Tall Man's Bluff

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The car was shipped straight to Xtreme Restorations in Slatersville, Rhode Island. The shop had done the work on Goldstein’s ’66 and ’67, so he was comfortable handing over the ’65. But once the shop’s crew started digging into the car, they quickly realized that very little of the existing machine was useable. At that point, the decision was made to take everything apart and start from scratch.

The chassis was the first component they focused on, since it was going to be the foundation for all of the modifications. The original frame was junked; in its place went a modified Art Morrison chassis. The X-member was moved back a full two inches to allow for Goldstein’s much-desired leg room, and the rear section of the frame was strengthened to minimize lateral movement. Fifth-generation suspension components with adjustable QA1 coil-overs were installed at each corner. An adjustable-assist power rack-and-pinion steering unit was also fitted.

The donor car’s anemic rolling stock was ditched in favor of wider, taller wheels with modern, low-profile rubber. Goldstein chose a set of custom retro-looking alloys from Schott Wheels wrapped with Michelin Sport Pilot 2 tires. In front, 8 × 17-inch wheels mount 275/40ZR17s; the massive 12 × 18-inch rear wheels are wrapped with 335/35ZR18s. Stock C5 Corvette brakes were fitted at all four corners, paired with a Bosch Hydro-booster and master cylinder.

In terms of propulsion, Goldstein didn’t want a ludicrous amount of horsepower; he wanted a modern small-block V8 with good performance. A stock, 400-horsepower LS2 was selected, and paired with a 4L60E automatic transmission, while a C5-spec Dana 44HD was tasked with transfering the twist. To improve the exhuast note, Street & Performance headers were fitted in conjunction with a custom-fabricated exhaust system featuring a transverse-mounted Flowmaster muffler. The factory outlets in the rear valance were retained, proving big enough for the 2.5-inch exhaust tips.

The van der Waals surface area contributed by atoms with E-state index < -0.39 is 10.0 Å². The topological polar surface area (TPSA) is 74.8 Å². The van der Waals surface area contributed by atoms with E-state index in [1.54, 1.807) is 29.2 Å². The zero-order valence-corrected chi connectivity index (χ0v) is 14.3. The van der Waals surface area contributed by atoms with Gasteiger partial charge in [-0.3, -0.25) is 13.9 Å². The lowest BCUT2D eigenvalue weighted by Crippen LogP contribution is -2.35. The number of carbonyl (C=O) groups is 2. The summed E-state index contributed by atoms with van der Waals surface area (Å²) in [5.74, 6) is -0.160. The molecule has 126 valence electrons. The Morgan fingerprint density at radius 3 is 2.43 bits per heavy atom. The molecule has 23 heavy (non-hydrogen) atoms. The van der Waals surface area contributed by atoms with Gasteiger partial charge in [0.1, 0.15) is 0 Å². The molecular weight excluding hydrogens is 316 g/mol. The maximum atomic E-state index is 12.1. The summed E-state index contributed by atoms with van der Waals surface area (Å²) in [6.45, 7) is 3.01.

To keep the engine cool, Xtreme Restorations bolted on a four-core aluminum radiator with dual electric pusher fans from Northern Radiator. Goldstein opted to have the stock gas tank replaced with a Rick’s Hot Rod Shop stainless-steel unit featuring an internal fuel pump.

While the underpinnings of the car were being put together, the crew started working on the body. As a result of the butcher job that had been performed by the previous shop, they ended up having to replace most of the fiberglass panels. Though Goldstein wanted to keep the ’65 body as stock as possible to maintain the distinctive mid-year lines, sliding those massive Michelins into the rear wheel wells meant that some massaging was needed. Tubbing the car wasn’t desirable, so the rear fenders were widened instead. Since the rear panels were being replaced, Goldstein decided to add an additional pair of taillights. This was his way of paying homage to Bill Mitchell’s Corvette concept cars. Once the new panels were installed, the shop spent countless hours massaging them to improve the fit and finish. They sharpened all the body lines and made sure that every door and hood gap was even. After the body prep was completed, a number of layers of PPG black were laid down; these were sealed in PPG urethane clear.

Also from Issue 73

  • 2013 427 Convertible
  • 1993 40th Anniversary
  • Buyer's Guide: $15K
  • 1961 Convertible
  • Oak Beach Inn
  • Dick Guldstrand
  • Track Face-off: C3 vs. C5
  • Racing: New Prototype
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